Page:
Using JPEG images, the InDesign file size is 15.3Mb
Using PSD images, the InDesign file size is 17.7Mb
Using TIFF images, the InDesign file size is 15.5Mb
Using EPS images, the InDesign file size is 4.6Mb — yep, it is under 5Mb — well under a third compared to other InDesign file sizes.

The low-resolution positional images offered by the EPS file creates a leaner InDesign file allowing for faster productivity. For longer multi-paginated documents, such as magazines, you can work with robust lossless images that won’t bloat InDesign files and slow down productivity yet can deliver compressed flawless lossless files for commercial printing. Never again would you need to break down pages into several working documents to ensure your computer can still work.

InDesign, just a Quark XPress did, will only call upon the EPS file’s high-resolution image data when required, such as exporting a PDF or printing to a PostScript printer.

 

Let’s scale it up a bit

What would the InDesign file be like if I was producing a 132pp magazine, or, as I worked on recently, a 276pp product catalogue containing some 4500 images? With JPEG-, PSD- and TIFF-based InDesign file sizes there is a mean average increase of 350% compared to the EPS-based InDesign version. Potentially then the InDesign file of a 132pp magazine would increase in size from 83Mb to around the 300Mb mark, and my lean 332Mb 276pp InDesign file containing 4500 images could see it bloat to a whopping 1.2Gb. That’s a lot of data, and any part of it could induce a document crash.

While working with larger EPS files may sound ironic, it contributes to very lean InDesign files; this means working better, smarter, faster with no need to split documents across several smaller paginated InDesign files either.

 

To summarise

Ultimately it does come down to personal preference. Referring to large multi-paginated documents, while all four image formats work, I would never use JPEG in artwork for print (“shock, horror”, I hear you say!). You see, it’s not about preserving data storage, it’s the JPEG’s damaging lossy compression that causes irreversible loss of quality in images, and it bloats the InDesign file by some way too (350%?). Replicating image quality and definition in print is key, not how much space it occupies on your hard drive.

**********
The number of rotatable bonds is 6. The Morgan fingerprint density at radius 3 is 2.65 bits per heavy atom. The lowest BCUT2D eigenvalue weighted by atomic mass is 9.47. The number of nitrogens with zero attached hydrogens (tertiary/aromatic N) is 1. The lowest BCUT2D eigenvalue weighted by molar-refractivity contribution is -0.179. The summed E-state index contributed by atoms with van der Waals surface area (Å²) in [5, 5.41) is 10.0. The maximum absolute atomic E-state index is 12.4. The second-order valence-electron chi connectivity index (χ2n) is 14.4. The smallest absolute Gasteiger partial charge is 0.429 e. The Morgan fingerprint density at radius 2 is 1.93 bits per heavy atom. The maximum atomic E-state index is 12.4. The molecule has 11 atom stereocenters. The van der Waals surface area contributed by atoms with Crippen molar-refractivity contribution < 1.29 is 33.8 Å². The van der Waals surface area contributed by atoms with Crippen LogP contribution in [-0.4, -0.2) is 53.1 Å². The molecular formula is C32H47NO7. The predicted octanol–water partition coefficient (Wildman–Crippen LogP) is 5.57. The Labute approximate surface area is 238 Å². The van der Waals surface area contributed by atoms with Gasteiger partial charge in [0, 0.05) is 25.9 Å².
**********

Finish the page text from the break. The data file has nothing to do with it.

Being lossless formats, TIFF and PSD are both very much on the same level. However, I am sure the majority will agree, PSD easily takes the lead out of the two as you can import native layered images directly into InDesign. It is convenient if you need to work in layers and, in these instances, PSD is also better than EPS but it will contribute to the bloating of your InDesign file. So, it’s always best to use PSD files only if and when you need to.

For the vast majority of flattened images, the lossless EPS is very much still the most solid format for print production. Yes, it requires more storage, but it’s how the low-resolution positional helps keep InDesign’s working file very lean, in turn, speeds up how it works with you. Being a sturdy format, EPS is quick to work with, quick to export and encountering technical issues is also extremely rare.

So, on that note, when working on time-sensitive publishing projects, we need to reduce risks, and one of them is to avoid bloating InDesign files which can slow up productivity. The CMYK binary coded EPS file continues to work beautifully today as it did at the start of my career. I still ardently remain that EPS is my preferred file format for flattened colour images for production and commercial printing.

Adobe’s Photoshop EPS – it’s more powerful format than you think.